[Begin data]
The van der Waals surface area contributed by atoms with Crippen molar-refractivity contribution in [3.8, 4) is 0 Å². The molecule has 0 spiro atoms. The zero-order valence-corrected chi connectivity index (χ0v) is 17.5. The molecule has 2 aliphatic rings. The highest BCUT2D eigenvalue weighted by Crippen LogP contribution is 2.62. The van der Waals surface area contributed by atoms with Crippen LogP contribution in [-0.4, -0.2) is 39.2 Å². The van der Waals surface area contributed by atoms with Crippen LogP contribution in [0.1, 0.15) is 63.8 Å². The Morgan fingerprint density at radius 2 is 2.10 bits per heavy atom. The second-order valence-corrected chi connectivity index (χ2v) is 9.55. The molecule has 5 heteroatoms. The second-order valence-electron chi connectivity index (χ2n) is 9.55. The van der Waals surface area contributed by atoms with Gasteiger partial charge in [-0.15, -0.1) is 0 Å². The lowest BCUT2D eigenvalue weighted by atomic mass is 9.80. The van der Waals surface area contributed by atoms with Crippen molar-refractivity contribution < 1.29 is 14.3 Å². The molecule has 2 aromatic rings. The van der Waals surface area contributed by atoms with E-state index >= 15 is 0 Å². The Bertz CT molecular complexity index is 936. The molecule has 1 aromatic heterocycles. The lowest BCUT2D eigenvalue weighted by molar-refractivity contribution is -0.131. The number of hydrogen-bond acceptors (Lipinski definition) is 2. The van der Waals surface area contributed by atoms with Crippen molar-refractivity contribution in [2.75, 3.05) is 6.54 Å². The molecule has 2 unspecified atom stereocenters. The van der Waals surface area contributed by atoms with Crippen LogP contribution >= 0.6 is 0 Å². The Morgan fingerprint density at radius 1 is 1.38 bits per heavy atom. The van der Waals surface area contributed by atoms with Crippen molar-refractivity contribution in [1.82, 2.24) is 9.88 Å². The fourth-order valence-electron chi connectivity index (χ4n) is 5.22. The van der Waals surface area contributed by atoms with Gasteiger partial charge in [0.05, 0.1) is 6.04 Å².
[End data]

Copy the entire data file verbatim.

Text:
The van der Waals surface area contributed by atoms with Crippen molar-refractivity contribution in [3.8, 4) is 0 Å². The molecule has 0 spiro atoms. The zero-order valence-corrected chi connectivity index (χ0v) is 17.5. The molecule has 2 aliphatic rings. The highest BCUT2D eigenvalue weighted by Crippen LogP contribution is 2.62. The van der Waals surface area contributed by atoms with Crippen LogP contribution in [-0.4, -0.2) is 39.2 Å². The van der Waals surface area contributed by atoms with Crippen LogP contribution in [0.1, 0.15) is 63.8 Å². The Morgan fingerprint density at radius 2 is 2.10 bits per heavy atom. The second-order valence-corrected chi connectivity index (χ2v) is 9.55. The molecule has 5 heteroatoms. The second-order valence-electron chi connectivity index (χ2n) is 9.55. The van der Waals surface area contributed by atoms with Gasteiger partial charge in [-0.15, -0.1) is 0 Å². The lowest BCUT2D eigenvalue weighted by atomic mass is 9.80. The van der Waals surface area contributed by atoms with Crippen molar-refractivity contribution < 1.29 is 14.3 Å². The molecule has 2 aromatic rings. The van der Waals surface area contributed by atoms with E-state index >= 15 is 0 Å². The Bertz CT molecular complexity index is 936. The molecule has 1 aromatic heterocycles. The lowest BCUT2D eigenvalue weighted by molar-refractivity contribution is -0.131. The number of hydrogen-bond acceptors (Lipinski definition) is 2. The van der Waals surface area contributed by atoms with Crippen molar-refractivity contribution in [2.75, 3.05) is 6.54 Å². The molecule has 2 unspecified atom stereocenters. The van der Waals surface area contributed by atoms with Crippen LogP contribution >= 0.6 is 0 Å². The Morgan fingerprint density at radius 1 is 1.38 bits per heavy atom. The van der Waals surface area contributed by atoms with Crippen molar-refractivity contribution in [1.82, 2.24) is 9.88 Å². The fourth-order valence-electron chi connectivity index (χ4n) is 5.22. The van der Waals surface area contributed by atoms with Gasteiger partial charge in [0.05, 0.1) is 6.04 Å².